Back some 15 years ago when I first entered into the creative agency world as a Project Manager, I was taught how to manage and lead projects in a traditional and linear way. Each team member, each discipline, and every contributor had their place along the project path. Once the strategist was done setting the big picture, it was handed over to the creatives, once the creatives were done, production was brought in (dating myself again, these were days of a lot more print) so on and so forth. There were the internal presentations and reviews, iterations and press checks, but projects generally all followed the same process. Hey… it worked at the time, or so I thought.
Fast forward to this last July when I joined forces with Portent to head up the Creative Services group. I’d heard of the Agile approach to projects along with other approaches like Waterfall, but never tried them.
Agile at Portent
Recently Portent had the opportunity to partner with a client to design and develop a website to support a new brand. Of course, the project had to be completed in a very short amount of time, in complete secrecy, oh… and and it had to come out of the gate looking like a brand that had been around for a while; one with street cred.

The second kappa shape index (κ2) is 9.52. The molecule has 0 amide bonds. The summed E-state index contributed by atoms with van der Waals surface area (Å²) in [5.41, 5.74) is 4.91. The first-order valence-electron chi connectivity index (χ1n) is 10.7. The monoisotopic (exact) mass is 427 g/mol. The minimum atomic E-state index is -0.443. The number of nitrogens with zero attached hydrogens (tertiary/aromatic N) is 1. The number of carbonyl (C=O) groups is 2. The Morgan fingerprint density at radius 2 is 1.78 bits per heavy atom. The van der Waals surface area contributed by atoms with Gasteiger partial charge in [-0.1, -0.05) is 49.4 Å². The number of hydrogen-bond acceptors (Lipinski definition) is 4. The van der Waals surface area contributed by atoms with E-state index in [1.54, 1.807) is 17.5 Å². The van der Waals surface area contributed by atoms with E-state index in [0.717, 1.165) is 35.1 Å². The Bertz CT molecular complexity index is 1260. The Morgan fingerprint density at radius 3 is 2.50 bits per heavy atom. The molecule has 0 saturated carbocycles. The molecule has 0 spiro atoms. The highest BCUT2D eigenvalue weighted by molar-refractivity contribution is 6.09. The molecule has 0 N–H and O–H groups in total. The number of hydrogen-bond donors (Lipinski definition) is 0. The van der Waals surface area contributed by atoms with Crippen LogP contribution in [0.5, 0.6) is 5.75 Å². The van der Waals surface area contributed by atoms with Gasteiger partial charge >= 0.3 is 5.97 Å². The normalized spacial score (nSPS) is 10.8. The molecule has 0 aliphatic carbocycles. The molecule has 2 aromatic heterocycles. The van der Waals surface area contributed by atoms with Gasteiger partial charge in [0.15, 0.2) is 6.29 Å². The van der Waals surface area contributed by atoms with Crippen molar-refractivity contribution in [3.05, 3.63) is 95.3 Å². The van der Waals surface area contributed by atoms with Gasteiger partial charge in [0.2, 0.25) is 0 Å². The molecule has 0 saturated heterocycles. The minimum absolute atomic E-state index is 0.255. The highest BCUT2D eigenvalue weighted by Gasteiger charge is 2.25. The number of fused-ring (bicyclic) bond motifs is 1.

It was our internal team for this project (in this case, one designer and one developer) who introduced me to the power of Agile development. Because of our crazy fast timeline, we realized we needed a method that proved to work quickly, blur the lines for organized phases, and encouraged incremental and iterative approaches.
Okay, so what is Agile?
Agile is a pretty new player to the production game, but it has made substantial gains in use and popularity within the last couple of years. With the Agile method, there is not necessarily a pre-determined course of action or plan. Rather, designers and developers are free to respond to changes in requirements as they arise and make changes as the project progresses.
Purely linear project management doesn’t account for different perspectives working on the same outcome. Things change as the project cycles through different teams, and Agile accounts for those changes as they happen. That way, everyone is on the same page and can agree that the finished project is the best version possible from all angles.
Agile requires two things: That each team member has access to each other at all times (best case scenario being that everyone is in a room, working together), and that the team is able to work together well. If your team is not cohesive, Agile won’t work.
Method to the Madness
For the Portent project, my designer and developer worked together in a small private office, day after day, late into many nights. Great design was concepted, development was able to contribute and weigh in, the two would volley innovative and cutting edge development practices and how that could compliment great design. It was this rapid back and forth from both experts that resulted in an amazing website and experience.
So really, when it comes to choosing a method or approach, there is not a right or wrong choice. You just need to understand which method is better suited to your project and your needs. Clearly for this opportunity, the Agile method was the right choice.
So what resulted from the project? It’s almost public. Please check back Nov 20th to see for yourself.